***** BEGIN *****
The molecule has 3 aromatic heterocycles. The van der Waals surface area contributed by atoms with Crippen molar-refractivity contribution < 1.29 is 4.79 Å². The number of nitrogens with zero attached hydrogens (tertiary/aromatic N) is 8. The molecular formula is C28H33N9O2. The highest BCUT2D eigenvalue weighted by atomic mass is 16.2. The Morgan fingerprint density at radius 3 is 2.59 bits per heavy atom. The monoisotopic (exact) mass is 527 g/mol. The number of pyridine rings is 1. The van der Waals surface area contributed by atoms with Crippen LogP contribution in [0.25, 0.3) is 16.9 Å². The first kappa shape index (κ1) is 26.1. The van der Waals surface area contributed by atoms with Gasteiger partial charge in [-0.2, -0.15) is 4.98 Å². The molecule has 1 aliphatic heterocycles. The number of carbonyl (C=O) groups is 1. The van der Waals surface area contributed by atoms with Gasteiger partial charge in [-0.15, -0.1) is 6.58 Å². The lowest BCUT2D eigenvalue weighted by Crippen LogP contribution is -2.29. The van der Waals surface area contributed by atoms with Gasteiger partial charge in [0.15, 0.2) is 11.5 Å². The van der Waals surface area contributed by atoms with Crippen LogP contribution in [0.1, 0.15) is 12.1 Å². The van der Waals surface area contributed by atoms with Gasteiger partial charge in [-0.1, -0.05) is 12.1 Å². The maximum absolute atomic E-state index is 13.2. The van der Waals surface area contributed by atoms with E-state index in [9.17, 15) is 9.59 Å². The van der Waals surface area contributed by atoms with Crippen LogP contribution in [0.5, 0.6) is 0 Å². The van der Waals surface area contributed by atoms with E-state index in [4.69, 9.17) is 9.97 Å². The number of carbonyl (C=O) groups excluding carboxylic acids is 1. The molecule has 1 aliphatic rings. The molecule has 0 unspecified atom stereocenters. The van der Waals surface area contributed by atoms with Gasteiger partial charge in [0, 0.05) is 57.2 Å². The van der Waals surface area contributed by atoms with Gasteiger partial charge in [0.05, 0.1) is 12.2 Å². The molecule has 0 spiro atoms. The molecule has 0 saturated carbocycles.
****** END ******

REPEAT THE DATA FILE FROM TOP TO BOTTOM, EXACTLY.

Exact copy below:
The molecule has 3 aromatic heterocycles. The van der Waals surface area contributed by atoms with Crippen molar-refractivity contribution < 1.29 is 4.79 Å². The number of nitrogens with zero attached hydrogens (tertiary/aromatic N) is 8. The molecular formula is C28H33N9O2. The highest BCUT2D eigenvalue weighted by atomic mass is 16.2. The Morgan fingerprint density at radius 3 is 2.59 bits per heavy atom. The monoisotopic (exact) mass is 527 g/mol. The number of pyridine rings is 1. The van der Waals surface area contributed by atoms with Crippen LogP contribution in [0.25, 0.3) is 16.9 Å². The first kappa shape index (κ1) is 26.1. The van der Waals surface area contributed by atoms with Gasteiger partial charge in [-0.2, -0.15) is 4.98 Å². The molecule has 1 aliphatic heterocycles. The number of carbonyl (C=O) groups is 1. The van der Waals surface area contributed by atoms with Gasteiger partial charge in [-0.15, -0.1) is 6.58 Å². The lowest BCUT2D eigenvalue weighted by Crippen LogP contribution is -2.29. The van der Waals surface area contributed by atoms with Gasteiger partial charge in [0.15, 0.2) is 11.5 Å². The van der Waals surface area contributed by atoms with Crippen LogP contribution in [0.1, 0.15) is 12.1 Å². The van der Waals surface area contributed by atoms with Gasteiger partial charge in [-0.1, -0.05) is 12.1 Å². The maximum absolute atomic E-state index is 13.2. The van der Waals surface area contributed by atoms with E-state index in [9.17, 15) is 9.59 Å². The van der Waals surface area contributed by atoms with Crippen LogP contribution in [0.5, 0.6) is 0 Å². The van der Waals surface area contributed by atoms with E-state index in [4.69, 9.17) is 9.97 Å². The number of carbonyl (C=O) groups excluding carboxylic acids is 1. The molecule has 1 aliphatic rings. The molecule has 0 unspecified atom stereocenters. The van der Waals surface area contributed by atoms with Gasteiger partial charge in [0, 0.05) is 57.2 Å². The van der Waals surface area contributed by atoms with Gasteiger partial charge in [0.05, 0.1) is 12.2 Å². The molecule has 0 spiro atoms. The molecule has 0 saturated carbocycles.